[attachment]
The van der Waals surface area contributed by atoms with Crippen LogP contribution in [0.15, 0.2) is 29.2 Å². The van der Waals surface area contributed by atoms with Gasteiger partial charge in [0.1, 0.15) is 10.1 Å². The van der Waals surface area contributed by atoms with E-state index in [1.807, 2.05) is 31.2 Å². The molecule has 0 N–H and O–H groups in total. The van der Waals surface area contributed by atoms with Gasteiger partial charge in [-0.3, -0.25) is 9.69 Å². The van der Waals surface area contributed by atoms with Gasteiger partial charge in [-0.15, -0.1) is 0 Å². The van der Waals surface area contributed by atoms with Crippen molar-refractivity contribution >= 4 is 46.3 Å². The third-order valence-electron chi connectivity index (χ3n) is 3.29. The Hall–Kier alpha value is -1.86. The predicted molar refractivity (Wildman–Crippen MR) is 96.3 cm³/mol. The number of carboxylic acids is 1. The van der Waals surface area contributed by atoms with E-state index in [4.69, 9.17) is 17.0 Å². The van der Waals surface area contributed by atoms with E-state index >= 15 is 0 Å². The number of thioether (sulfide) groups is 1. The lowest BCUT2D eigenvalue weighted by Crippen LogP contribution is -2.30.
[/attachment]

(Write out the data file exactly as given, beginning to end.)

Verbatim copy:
The van der Waals surface area contributed by atoms with Crippen LogP contribution in [0.15, 0.2) is 29.2 Å². The van der Waals surface area contributed by atoms with Gasteiger partial charge in [0.1, 0.15) is 10.1 Å². The van der Waals surface area contributed by atoms with E-state index in [1.807, 2.05) is 31.2 Å². The molecule has 0 N–H and O–H groups in total. The van der Waals surface area contributed by atoms with Gasteiger partial charge in [-0.3, -0.25) is 9.69 Å². The van der Waals surface area contributed by atoms with Gasteiger partial charge in [-0.15, -0.1) is 0 Å². The van der Waals surface area contributed by atoms with Crippen molar-refractivity contribution >= 4 is 46.3 Å². The third-order valence-electron chi connectivity index (χ3n) is 3.29. The Hall–Kier alpha value is -1.86. The predicted molar refractivity (Wildman–Crippen MR) is 96.3 cm³/mol. The number of carboxylic acids is 1. The van der Waals surface area contributed by atoms with E-state index in [4.69, 9.17) is 17.0 Å². The van der Waals surface area contributed by atoms with E-state index >= 15 is 0 Å². The number of thioether (sulfide) groups is 1. The lowest BCUT2D eigenvalue weighted by Crippen LogP contribution is -2.30.